The Chilean Supreme Court is due to make a decision on a controversial $7bn (£4.5bn) hydro project in Patagonia in the Southern part of the country next week.
The Supreme Court is due to make a ruling on whether the Environmental Impact Assessment (EIA) on the controversial scheme was legal. Chile’s government voted in favour of the project in May 2011, but the three-year long EIA has been challenged in the courts.
Project promoter HidroAysen - owned by Chilean utilities Endesa and Colbun - want to construct a series of five hydro-electric dams on the Baker River and Pascua rivers in Aysen, a remote region in Southern Patagonia. The rivers have a high water flow which is maintained by nearly constant rainfall and through the melting on the Andean Glaciers to the Pacific Ocean through green valleys and fjords.
If the Supreme Court does rule the EIA legal then the Chilean government is likely to give the final go-ahead to construction.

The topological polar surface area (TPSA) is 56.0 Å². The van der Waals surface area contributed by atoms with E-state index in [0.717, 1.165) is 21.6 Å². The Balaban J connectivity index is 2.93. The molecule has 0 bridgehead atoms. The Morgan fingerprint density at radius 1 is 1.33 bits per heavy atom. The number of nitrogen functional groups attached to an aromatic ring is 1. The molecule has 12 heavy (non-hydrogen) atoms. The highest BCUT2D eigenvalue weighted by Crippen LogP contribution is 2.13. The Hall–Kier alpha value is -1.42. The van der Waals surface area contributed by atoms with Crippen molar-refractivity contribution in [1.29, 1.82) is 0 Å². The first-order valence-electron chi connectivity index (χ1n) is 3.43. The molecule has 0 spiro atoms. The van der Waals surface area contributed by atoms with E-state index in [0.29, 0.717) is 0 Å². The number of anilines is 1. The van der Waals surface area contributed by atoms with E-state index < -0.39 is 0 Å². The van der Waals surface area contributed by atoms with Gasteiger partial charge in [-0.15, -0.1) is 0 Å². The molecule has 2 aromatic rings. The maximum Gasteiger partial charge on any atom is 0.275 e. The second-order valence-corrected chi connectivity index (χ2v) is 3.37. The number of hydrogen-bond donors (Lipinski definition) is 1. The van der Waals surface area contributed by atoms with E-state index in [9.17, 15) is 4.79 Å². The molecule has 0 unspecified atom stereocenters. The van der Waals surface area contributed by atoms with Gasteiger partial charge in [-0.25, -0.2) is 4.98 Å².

Controversial hydro scheme
HidroAysen’s plans to construct the five dams - two on the Baker river and three on the Pascua river – has been met with a lot of controversy.
Its promoters believe the 2.75GW scheme is essential to meeting Chile’s expanding energy needs.
But, its detractors say the scheme will have serious environmental impact on the region and along the 2000km transmission line transporting energy to the north of the country where it is required.
Unversity of Greenwich senior lecturer Alejandro Dussaillant-Jones - who has worked on the project - believes the three-year EIA is not enough to estimate the full impacts of damming the rivers.
He said the EIA did not address major questions about the scheme such as how the dams will effect sedimentation flowing into the southern pacific and how they take into account major flooding as a result of the melting glaciers.